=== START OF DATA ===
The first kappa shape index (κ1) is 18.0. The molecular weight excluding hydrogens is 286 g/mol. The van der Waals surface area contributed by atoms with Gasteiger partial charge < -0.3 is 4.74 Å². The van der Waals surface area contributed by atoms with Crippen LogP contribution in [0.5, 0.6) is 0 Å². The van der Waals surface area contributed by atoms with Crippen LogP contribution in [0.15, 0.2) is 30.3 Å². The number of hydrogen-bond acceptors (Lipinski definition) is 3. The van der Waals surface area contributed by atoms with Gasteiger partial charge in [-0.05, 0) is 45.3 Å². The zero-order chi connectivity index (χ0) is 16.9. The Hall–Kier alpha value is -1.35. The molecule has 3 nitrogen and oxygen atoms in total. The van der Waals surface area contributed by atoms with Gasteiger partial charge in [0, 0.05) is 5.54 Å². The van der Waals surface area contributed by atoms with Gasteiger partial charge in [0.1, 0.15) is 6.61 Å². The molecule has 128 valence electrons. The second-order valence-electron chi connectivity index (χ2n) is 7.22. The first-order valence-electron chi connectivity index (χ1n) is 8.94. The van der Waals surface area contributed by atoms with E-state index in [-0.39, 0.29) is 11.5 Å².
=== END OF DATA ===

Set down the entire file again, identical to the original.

The first kappa shape index (κ1) is 18.0. The molecular weight excluding hydrogens is 286 g/mol. The van der Waals surface area contributed by atoms with Gasteiger partial charge < -0.3 is 4.74 Å². The van der Waals surface area contributed by atoms with Crippen LogP contribution in [0.5, 0.6) is 0 Å². The van der Waals surface area contributed by atoms with Crippen LogP contribution in [0.15, 0.2) is 30.3 Å². The number of hydrogen-bond acceptors (Lipinski definition) is 3. The van der Waals surface area contributed by atoms with Gasteiger partial charge in [-0.05, 0) is 45.3 Å². The zero-order chi connectivity index (χ0) is 16.9. The Hall–Kier alpha value is -1.35. The molecule has 3 nitrogen and oxygen atoms in total. The van der Waals surface area contributed by atoms with Gasteiger partial charge in [0, 0.05) is 5.54 Å². The van der Waals surface area contributed by atoms with Gasteiger partial charge in [0.1, 0.15) is 6.61 Å². The molecule has 128 valence electrons. The second-order valence-electron chi connectivity index (χ2n) is 7.22. The first-order valence-electron chi connectivity index (χ1n) is 8.94. The van der Waals surface area contributed by atoms with E-state index in [-0.39, 0.29) is 11.5 Å².